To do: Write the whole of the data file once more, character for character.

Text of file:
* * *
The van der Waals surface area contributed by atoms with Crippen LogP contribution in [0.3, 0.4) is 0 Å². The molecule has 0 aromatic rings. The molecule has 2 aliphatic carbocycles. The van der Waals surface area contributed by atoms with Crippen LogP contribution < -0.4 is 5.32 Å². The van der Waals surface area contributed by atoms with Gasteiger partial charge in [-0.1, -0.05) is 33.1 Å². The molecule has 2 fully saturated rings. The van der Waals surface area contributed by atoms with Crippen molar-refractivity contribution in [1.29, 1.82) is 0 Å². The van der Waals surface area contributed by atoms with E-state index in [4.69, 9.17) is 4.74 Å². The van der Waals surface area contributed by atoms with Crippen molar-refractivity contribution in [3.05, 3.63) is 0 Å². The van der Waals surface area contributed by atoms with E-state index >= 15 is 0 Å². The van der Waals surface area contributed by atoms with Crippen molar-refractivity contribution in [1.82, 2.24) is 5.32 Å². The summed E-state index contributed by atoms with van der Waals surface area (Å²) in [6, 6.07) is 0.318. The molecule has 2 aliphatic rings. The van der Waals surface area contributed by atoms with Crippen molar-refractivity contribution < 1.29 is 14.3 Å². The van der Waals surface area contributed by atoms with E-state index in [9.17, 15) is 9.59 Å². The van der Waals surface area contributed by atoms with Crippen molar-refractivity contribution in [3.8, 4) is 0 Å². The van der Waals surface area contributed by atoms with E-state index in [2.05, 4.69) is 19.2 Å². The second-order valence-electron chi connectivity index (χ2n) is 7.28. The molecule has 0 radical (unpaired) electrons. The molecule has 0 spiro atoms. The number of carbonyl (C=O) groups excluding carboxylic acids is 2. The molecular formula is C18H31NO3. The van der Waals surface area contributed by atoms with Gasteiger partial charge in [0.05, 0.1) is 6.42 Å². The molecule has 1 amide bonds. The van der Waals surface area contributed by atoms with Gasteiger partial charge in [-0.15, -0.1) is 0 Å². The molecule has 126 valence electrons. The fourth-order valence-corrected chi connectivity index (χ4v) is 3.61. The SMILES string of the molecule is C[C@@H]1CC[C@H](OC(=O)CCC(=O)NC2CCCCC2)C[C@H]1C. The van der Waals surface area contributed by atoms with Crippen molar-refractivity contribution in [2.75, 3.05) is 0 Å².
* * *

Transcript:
The van der Waals surface area contributed by atoms with Crippen LogP contribution in [0.3, 0.4) is 0 Å². The molecule has 0 aromatic rings. The molecule has 2 aliphatic carbocycles. The van der Waals surface area contributed by atoms with Crippen LogP contribution < -0.4 is 5.32 Å². The van der Waals surface area contributed by atoms with Gasteiger partial charge in [-0.1, -0.05) is 33.1 Å². The molecule has 2 fully saturated rings. The van der Waals surface area contributed by atoms with Crippen molar-refractivity contribution in [1.29, 1.82) is 0 Å². The van der Waals surface area contributed by atoms with E-state index in [4.69, 9.17) is 4.74 Å². The van der Waals surface area contributed by atoms with Crippen molar-refractivity contribution in [3.05, 3.63) is 0 Å². The van der Waals surface area contributed by atoms with E-state index >= 15 is 0 Å². The van der Waals surface area contributed by atoms with Crippen molar-refractivity contribution in [1.82, 2.24) is 5.32 Å². The summed E-state index contributed by atoms with van der Waals surface area (Å²) in [6, 6.07) is 0.318. The molecule has 2 aliphatic rings. The van der Waals surface area contributed by atoms with Crippen molar-refractivity contribution < 1.29 is 14.3 Å². The van der Waals surface area contributed by atoms with E-state index in [9.17, 15) is 9.59 Å². The van der Waals surface area contributed by atoms with Crippen molar-refractivity contribution in [3.8, 4) is 0 Å². The van der Waals surface area contributed by atoms with E-state index in [2.05, 4.69) is 19.2 Å². The second-order valence-electron chi connectivity index (χ2n) is 7.28. The molecule has 0 radical (unpaired) electrons. The molecule has 0 spiro atoms. The number of carbonyl (C=O) groups excluding carboxylic acids is 2. The molecular formula is C18H31NO3. The van der Waals surface area contributed by atoms with Gasteiger partial charge in [0.05, 0.1) is 6.42 Å². The molecule has 1 amide bonds. The van der Waals surface area contributed by atoms with Gasteiger partial charge in [-0.15, -0.1) is 0 Å². The molecule has 126 valence electrons. The fourth-order valence-corrected chi connectivity index (χ4v) is 3.61. The SMILES string of the molecule is C[C@@H]1CC[C@H](OC(=O)CCC(=O)NC2CCCCC2)C[C@H]1C. The van der Waals surface area contributed by atoms with Crippen molar-refractivity contribution in [2.75, 3.05) is 0 Å².